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Re: Survival wagon
« Reply #7 on: November 21, 2012, 05:13:33 PM »
Which is why I have 12 sled dog harnesses still.



I have a 4 wheeled wagon I can hook my current dog up to. And will in a possible scenerio for needing to haul extra gear.

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Offline Joe_Nobody

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Re: Survival wagon
« Reply #8 on: November 21, 2012, 07:29:39 PM »
I think the wagon is a solid option.

I've recommended folks use a golf bag caddy as well. Big wheels, cheap, designed to go overland, light, folds up..etc...etc.

There's no rule that says we all have to be special forces and hump 120lbs on our backs all day. I don't know about ya'all, but I did my share of that and I have the cranky, creeky knees to prove it. I would pull a pink Barbie wagon along if my butt was on the line.


Offline nelson96

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Re: Survival wagon
« Reply #9 on: November 21, 2012, 07:46:20 PM »
Being that I'm a hunter, I prefer the Game Cart.  Maybe not the one pictured but this idea.  You could even include attachments to allow it to be towed by an ATV, horse, bicycle, etc. . . .  Not to mention all kinds of game, but I've used them to hump all kinds of stuff in to the wilderness when motorized options were not allowed.

http://thesurvivalpodcast.com/forum/index.php?topic=35455.msg406224#msg406224

If you must load up heavy, I recommend the durability of the "game cart".  The large diameter wheels make it easier to go over large obstacles.  Below is an example of a foldable cart made out of aluminum, but they come in many shapes, designs, and sizes.

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Offline flippydidit

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Re: Survival wagon
« Reply #10 on: November 21, 2012, 10:56:25 PM »
Which is why I have 12 sled dog harnesses still.



I have a 4 wheeled wagon I can hook my current dog up to. And will in a possible scenerio for needing to haul extra gear.

Cedar

Cedar,

How do your dogs behave around gunfire?  I'd hate for you to have a yard sale all the way up the road if they bolted.

Otherwise I would love to see the beautiful Queen Cedar being pulled in her carriage by those dogs while she picks off the zombies!  That would be awesome!
Nate
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Offline Cedar

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Re: Survival wagon
« Reply #11 on: November 21, 2012, 11:24:06 PM »
Cedar,
How do your dogs behave around gunfire?  I'd hate for you to have a yard sale all the way up the road if they bolted.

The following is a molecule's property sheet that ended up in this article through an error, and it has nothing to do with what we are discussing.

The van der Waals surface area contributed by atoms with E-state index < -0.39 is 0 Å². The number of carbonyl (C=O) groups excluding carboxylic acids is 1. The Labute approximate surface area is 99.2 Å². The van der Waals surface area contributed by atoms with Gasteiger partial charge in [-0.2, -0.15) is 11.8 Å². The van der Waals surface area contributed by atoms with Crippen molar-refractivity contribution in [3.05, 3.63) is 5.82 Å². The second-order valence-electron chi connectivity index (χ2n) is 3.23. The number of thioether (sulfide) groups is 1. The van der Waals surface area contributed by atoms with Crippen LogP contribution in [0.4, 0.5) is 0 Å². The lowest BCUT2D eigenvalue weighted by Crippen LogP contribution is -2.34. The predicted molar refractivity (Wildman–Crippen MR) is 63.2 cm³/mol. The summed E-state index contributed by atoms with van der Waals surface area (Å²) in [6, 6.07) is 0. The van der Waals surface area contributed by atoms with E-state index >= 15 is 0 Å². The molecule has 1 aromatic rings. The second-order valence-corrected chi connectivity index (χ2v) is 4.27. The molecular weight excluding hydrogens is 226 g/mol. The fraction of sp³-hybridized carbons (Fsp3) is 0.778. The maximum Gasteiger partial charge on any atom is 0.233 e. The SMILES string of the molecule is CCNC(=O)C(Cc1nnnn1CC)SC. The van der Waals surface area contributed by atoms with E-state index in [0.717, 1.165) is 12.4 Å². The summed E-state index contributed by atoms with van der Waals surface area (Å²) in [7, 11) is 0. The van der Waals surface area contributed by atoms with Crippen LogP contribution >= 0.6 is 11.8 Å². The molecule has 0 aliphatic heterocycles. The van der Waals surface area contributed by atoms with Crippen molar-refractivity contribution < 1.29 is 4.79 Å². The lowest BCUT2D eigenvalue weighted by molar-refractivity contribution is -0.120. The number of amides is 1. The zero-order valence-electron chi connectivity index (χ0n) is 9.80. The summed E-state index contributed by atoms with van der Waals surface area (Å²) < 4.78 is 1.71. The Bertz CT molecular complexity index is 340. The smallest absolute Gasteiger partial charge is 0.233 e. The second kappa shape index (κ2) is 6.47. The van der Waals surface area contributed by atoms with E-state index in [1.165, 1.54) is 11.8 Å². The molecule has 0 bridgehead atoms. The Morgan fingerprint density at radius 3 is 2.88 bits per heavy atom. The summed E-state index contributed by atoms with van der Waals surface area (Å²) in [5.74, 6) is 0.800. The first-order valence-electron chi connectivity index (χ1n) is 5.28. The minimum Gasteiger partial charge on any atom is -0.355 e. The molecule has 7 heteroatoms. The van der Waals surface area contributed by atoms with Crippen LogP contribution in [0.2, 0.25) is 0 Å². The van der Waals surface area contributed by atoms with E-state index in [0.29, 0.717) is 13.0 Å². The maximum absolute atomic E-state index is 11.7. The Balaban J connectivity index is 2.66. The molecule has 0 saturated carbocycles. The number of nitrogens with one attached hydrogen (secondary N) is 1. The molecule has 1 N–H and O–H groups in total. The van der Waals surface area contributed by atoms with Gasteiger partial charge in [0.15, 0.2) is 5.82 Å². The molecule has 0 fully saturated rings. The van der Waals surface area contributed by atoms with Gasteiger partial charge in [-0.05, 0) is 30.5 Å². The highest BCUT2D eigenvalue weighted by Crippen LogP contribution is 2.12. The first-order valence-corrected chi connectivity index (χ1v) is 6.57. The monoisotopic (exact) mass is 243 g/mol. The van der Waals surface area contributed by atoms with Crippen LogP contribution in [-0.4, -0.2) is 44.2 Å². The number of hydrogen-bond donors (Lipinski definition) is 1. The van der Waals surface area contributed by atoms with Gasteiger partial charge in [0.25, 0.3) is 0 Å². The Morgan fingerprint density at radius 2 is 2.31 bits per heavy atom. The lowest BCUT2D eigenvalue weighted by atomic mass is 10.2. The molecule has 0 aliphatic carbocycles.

They are perfectly fine. They were pretty 'bombproof', although after being for 3 days out in the wilderness and then coming up to a turn where there were people, they would shy off, but keep going forward, just give the people a wide berth depending on who I had on lead. My team was unique as I had 4 leaders out of 6 dogs most of the time. If "Tasha" was in the lead, she was a house pet, so she was happy to see people. If "Soda" was up front, she avoided people.

Otherwise I would love to see the beautiful Queen Cedar being pulled in her carriage by those dogs

I sent you 2 videos of me/my team my friends took. Not sure about the beautiful part. Or the Royalty part.

Cedar
« Last Edit: November 21, 2012, 11:31:21 PM by Cedar »
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Offline flippydidit

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Re: Survival wagon
« Reply #12 on: November 22, 2012, 12:07:25 AM »

I sent you 2 videos of me/my team my friends took. Not sure about the beautiful part. Or the Royalty part.

Cedar

I don't know if it already exists, but I'm seriously contemplating a Florida "modified" dog "sled" team.

As far as royalty, you look pretty dignified to me in those videos.  When compared to the poor bastards that are going to be pushing shopping carts and pulling red wagons, I'd say you are downright monarch material.
Nate
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Offline Cedar

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Re: Survival wagon
« Reply #13 on: November 22, 2012, 12:39:48 AM »
I don't know if it already exists, but I'm seriously contemplating a Florida "modified" dog "sled" team.

Yes, it is called "drylanding".


http://www.youtube.com/watch?v=tOSPdDqPEUo

http://www.youtube.com/watch?NR=1&feature=endscreen&v=oZkERXxfclc

http://www.youtube.com/watch?v=9L8gLkRCUqI&feature=relmfu

Dang mud http://www.youtube.com/watch?v=9L8gLkRCUqI&feature=relmfu But this will give you a bit of the thrill of being in the drivers seat. And yeah, you go faster on snow.

I don't know how far you can go drylanding as I gave my dogs the summers off. It will depend on their conditioning and how hot/humid it is. Know that sled dogs can burn 14,000 k/cals a day and I presume that drylander dogs do too. A house dogs burns 500-800k/cals a day in comparison. With my sled dogs I would get about 30 miles out of them in about 4 hours or so depending on the temp/steepness of the countryside. Some of my friends who were professional mushers would get 100+ miles a day.

The dogs will overheat downhill more than uphill, so you have to govern them running down slopes and not let them go full tilt. You also have to be in shape. The first day I ran sled dogs I did a 10 miler and I had to roll onto the floor the next morning and then use the bed to haul me upright. That was for two days and I could barely move. I also was in very good physical condition then, just not using those particular muscles in my life apparently. You do alot of running and balancing too. It is very much a team effort and just not on the dogs part.

In FL I would suggest NOT northern breeds of dogs. Get slick coated dogs with prick ears and have them wear boots on long runs after they toughen their feet up.

Oh.. and make sure you have at least 2 brake systems.. and NEVER EVER let go of the sled/cart.... EVER.

Cedar

PS Here is a better one http://www.youtube.com/watch?v=LN-J5skUVFE&feature=channel&list=UL

« Last Edit: November 22, 2012, 12:46:20 AM by Cedar »
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Offline nelson96

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Re: Survival wagon
« Reply #14 on: November 22, 2012, 12:40:51 AM »
As far as royalty, you look pretty dignified to me in those videos.  When compared to the poor bastards that are going to be pushing shopping carts and pulling red wagons, I'd say you are downright monarch material.

I can see it . . .  Cedar driving the sled with Z kick'n it up front jam'n out My Sweet Blue Eyed Darlin.
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Offline Cedar

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Re: Survival wagon
« Reply #15 on: November 22, 2012, 01:03:08 AM »
I like it!!!

Cedar